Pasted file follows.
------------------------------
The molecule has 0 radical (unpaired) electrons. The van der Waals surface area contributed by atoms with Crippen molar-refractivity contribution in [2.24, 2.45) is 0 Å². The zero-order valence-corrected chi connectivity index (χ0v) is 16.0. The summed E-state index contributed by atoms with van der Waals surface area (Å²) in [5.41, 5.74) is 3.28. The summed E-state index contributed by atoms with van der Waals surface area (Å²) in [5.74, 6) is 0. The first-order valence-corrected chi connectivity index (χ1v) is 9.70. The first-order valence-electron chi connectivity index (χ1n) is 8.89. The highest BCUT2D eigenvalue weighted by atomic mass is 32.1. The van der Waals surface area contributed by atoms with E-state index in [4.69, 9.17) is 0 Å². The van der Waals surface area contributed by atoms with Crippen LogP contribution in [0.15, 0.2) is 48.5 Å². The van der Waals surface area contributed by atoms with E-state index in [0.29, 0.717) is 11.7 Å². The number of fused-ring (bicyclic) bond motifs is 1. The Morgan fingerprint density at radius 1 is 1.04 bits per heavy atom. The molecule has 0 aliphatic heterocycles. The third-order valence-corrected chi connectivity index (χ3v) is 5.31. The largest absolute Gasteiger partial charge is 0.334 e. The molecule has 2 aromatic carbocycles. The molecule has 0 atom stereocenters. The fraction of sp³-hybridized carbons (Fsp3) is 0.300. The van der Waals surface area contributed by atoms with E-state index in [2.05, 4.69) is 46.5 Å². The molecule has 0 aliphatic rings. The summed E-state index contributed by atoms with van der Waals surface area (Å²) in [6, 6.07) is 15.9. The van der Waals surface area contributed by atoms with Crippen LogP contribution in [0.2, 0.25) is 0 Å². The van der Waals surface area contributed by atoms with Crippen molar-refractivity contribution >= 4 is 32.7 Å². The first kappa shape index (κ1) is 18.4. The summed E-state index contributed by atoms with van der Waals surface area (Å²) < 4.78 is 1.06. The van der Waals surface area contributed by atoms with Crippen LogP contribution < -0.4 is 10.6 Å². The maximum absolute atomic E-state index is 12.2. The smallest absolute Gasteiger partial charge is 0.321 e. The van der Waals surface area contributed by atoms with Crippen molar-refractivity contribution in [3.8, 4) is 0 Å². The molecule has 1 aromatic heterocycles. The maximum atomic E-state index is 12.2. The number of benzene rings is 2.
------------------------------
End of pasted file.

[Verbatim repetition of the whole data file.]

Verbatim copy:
The molecule has 0 radical (unpaired) electrons. The van der Waals surface area contributed by atoms with Crippen molar-refractivity contribution in [2.24, 2.45) is 0 Å². The zero-order valence-corrected chi connectivity index (χ0v) is 16.0. The summed E-state index contributed by atoms with van der Waals surface area (Å²) in [5.41, 5.74) is 3.28. The summed E-state index contributed by atoms with van der Waals surface area (Å²) in [5.74, 6) is 0. The first-order valence-corrected chi connectivity index (χ1v) is 9.70. The first-order valence-electron chi connectivity index (χ1n) is 8.89. The highest BCUT2D eigenvalue weighted by atomic mass is 32.1. The van der Waals surface area contributed by atoms with E-state index in [4.69, 9.17) is 0 Å². The van der Waals surface area contributed by atoms with Crippen LogP contribution in [0.15, 0.2) is 48.5 Å². The van der Waals surface area contributed by atoms with E-state index in [0.29, 0.717) is 11.7 Å². The number of fused-ring (bicyclic) bond motifs is 1. The Morgan fingerprint density at radius 1 is 1.04 bits per heavy atom. The molecule has 0 aliphatic heterocycles. The third-order valence-corrected chi connectivity index (χ3v) is 5.31. The largest absolute Gasteiger partial charge is 0.334 e. The molecule has 2 aromatic carbocycles. The molecule has 0 atom stereocenters. The fraction of sp³-hybridized carbons (Fsp3) is 0.300. The van der Waals surface area contributed by atoms with E-state index in [2.05, 4.69) is 46.5 Å². The molecule has 0 aliphatic rings. The summed E-state index contributed by atoms with van der Waals surface area (Å²) in [6, 6.07) is 15.9. The van der Waals surface area contributed by atoms with Crippen LogP contribution in [0.2, 0.25) is 0 Å². The van der Waals surface area contributed by atoms with Crippen molar-refractivity contribution >= 4 is 32.7 Å². The first kappa shape index (κ1) is 18.4. The summed E-state index contributed by atoms with van der Waals surface area (Å²) < 4.78 is 1.06. The van der Waals surface area contributed by atoms with Crippen LogP contribution < -0.4 is 10.6 Å². The maximum absolute atomic E-state index is 12.2. The smallest absolute Gasteiger partial charge is 0.321 e. The van der Waals surface area contributed by atoms with Crippen molar-refractivity contribution in [3.8, 4) is 0 Å². The molecule has 1 aromatic heterocycles. The maximum atomic E-state index is 12.2. The number of benzene rings is 2.